You can learn how to DJ, whether you are 12 years old or 80. In fact, learning such a skill at an older age is beneficial in more ways than one. Adult brains are still plastic — still able to change and learn new skills and information.
1 – Draw on your years of experience as a listener: One advantage adult learners boast is an extensive catalog of musical memories, from your first rave to the special song played at your wedding.
2 – Find a teacher who individualizes instruction: Avoid the one-size-fits-all approach to learning. I’ll tell you what you shouldn’t look for: a great DJs. You want someone who understands how you learn, who cares about the learning process itself and has a good eye for what you’re doing wrong and can in a constructive way tell you how to practice and get better.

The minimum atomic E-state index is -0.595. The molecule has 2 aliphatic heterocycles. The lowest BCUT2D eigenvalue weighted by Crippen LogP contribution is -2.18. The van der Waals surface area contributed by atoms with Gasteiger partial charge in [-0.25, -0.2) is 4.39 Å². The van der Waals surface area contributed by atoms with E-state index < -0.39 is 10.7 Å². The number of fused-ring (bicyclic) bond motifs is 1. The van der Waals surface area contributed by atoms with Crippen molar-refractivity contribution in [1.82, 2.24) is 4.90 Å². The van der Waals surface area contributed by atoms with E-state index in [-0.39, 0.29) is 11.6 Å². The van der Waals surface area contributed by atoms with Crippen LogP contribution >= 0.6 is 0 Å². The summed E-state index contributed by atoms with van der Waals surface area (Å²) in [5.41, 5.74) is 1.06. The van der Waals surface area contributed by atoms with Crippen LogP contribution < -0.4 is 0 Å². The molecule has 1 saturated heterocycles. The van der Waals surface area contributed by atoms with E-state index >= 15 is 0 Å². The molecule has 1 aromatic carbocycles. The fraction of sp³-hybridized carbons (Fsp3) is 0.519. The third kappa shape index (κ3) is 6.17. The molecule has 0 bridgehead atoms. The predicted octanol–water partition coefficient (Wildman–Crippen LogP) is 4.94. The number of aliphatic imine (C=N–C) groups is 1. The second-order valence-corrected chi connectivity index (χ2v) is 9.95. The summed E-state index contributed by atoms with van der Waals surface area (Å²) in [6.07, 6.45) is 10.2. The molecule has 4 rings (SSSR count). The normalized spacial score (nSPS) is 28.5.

3 – Compensate for natural physiological changes.
4 – Draw on your analytical skills: One benefit of learning as an older adult is that you are not necessarily confined to the rudimentary memorization techniques of early childhood.
5 – Practice, practice, practice: If you can do a little mix every day, almost anybody can make progress. This notion can be a double-edged sword for adult learners: On the one hand, you don’t have anyone telling you when to practice, but on the other, you don’t have anyone compelling you to practice.
6 – Be patient: Don’t worry about becoming DJ Tiesto overnight. Children tend to play what’s put in front of them as fast as they can, while adults are sticklers for perfection. If you can put aside your desire for a mistake free session and play even if your fingers aren’t exactly in the right position, you’re likely to learn more quickly.
Just as an old dog can learn new tricks, you can successfully begin your journey toward Tiesto musical talent, no matter your age.